Yeah, and we made things more complicated, but by choice by migrating files into media entities, which we didn't have a very good use of in the Drupal 7 site, but we want to take advantage of that that's available now in core, and we are trying to make greater use of paragraphs so ...
Chris:
So, I like to take it and turn it around a little bit now. We've talked a lot about the migration, and the code, and what you're doing out there, but I'd like to know more about the person it's doing. Let's get into the community a bit, so if you woke up tomorrow and the internet had just disappeared, you don't have to go to work anymore, what are you going to do?
Jim:
Well, there probably would be two things I would do. One is I would do what I'm actually trying to do more of now anyway, and that is travel with my wife and spend time with her. She recently retired. She was a teacher for many years, and I have cut back on my hours at the lab. I was full-time, and now I'm working about 80 hours a month. They're happy to have me on, and I'm happy to stay on because I really enjoy Drupal, but I like taking advantage of the fact that our kids are grown, our mortgage is paid. I'm at that age where I can take advantage of those things, and so I am.
Chris:
Yeah. One of those things that you ... A major accomplishment that you did recently and every time we see you, we ask you about this because it's just such an amazing thing, and it's something that I know I'd like to do someday, but you completed a thru-hike of the Appalachian Trail.
Jim:
Mm-hmm (affirmative).
Chris:
For anyone who's not familiar with that, tell them about that distance and what that took.
Jim:
Okay. Well, yeah, I did that last year. The Appalachian Trail is 2,189 point something miles. It depends. Every year, it changes a little bit because they make adjustments in the trail, and it starts ... If you're going south to north, which is what I did and which is what most people do, you start in Springer Mountain, Georgia and you finish at Mount Katahdin in Maine it goes through 14 states. It took me every bit of six months to do. I was 61 when I did it.
Jim:
What was interesting though is that I met people in Georgia in North Carolina that I ended up finishing with, and even though they were much younger than me, I think what it was was they were able to go faster obviously, but they would take more time off the trail or they would just finish their day earlier, so what I liked about the trail was that there was a community that's like the Drupal community where everybody is focused on that one thing, and they have all sorts of other different interests or different things that they do outside of that one thing that ties us together, but the neat thing is that everybody is rooting for each other.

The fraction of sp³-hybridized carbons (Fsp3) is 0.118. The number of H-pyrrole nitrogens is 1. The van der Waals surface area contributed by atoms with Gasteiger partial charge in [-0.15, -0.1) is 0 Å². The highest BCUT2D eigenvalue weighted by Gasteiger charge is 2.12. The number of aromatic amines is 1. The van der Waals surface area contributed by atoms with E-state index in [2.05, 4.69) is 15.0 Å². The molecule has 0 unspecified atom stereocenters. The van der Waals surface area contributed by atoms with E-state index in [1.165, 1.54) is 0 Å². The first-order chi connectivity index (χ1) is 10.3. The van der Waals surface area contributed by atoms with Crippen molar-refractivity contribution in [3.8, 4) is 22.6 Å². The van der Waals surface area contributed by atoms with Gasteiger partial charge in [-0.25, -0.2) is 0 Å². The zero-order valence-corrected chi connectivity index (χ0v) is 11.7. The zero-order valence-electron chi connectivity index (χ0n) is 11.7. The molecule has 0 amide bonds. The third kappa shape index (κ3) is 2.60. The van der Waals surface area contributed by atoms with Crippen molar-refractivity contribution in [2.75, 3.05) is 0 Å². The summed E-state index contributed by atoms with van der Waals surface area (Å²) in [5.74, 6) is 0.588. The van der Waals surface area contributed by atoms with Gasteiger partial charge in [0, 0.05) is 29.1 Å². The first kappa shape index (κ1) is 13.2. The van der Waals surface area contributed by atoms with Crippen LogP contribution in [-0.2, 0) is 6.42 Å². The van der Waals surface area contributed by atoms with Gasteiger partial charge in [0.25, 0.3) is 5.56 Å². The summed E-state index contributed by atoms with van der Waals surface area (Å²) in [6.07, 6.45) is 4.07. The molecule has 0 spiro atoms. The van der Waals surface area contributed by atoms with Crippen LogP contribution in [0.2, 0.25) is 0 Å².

Jim:
I feel like it's the same way with Drupal is that you are all invested in the same thing, and you want everybody to be successful, and that's why the Drupal community is such a sharing community. You have information, you want other people to have that information. You want people to have a good experience. They want to have ... You want them to have a good career. The hiking community is that way. The AT community in particular. Everybody wants you to finish, and the people that are not even ... not even just the hikers, but the people that do trail magic and the people who run the hostels and the people who have restaurants and things in the trail communities, they're all rooting for you. They want you to finish.
Chris:
That's really amazing. I never thought to make that comparison before, that parity between Drupal community and the hiking community, but I completely ... I see that. I get that. Wow, that's just incredible. That must have been an amazing journey for you. I can't imagine six months just ... I mean, and you stopped along the way to go to DrupalCamp Baltimore, didn't you?
Jim:
Yeah, that's right. Yeah. Yeah, the original idea was that I would get fairly far north into Virginia that a friend of mine could just pick me up along the way and go on to Baltimore, but I ended up delaying my start about a month. I went to a doctor about a week before I was scheduled to start in March just for routine physical, and he said, "You're going to need a hernia repair."
Jim: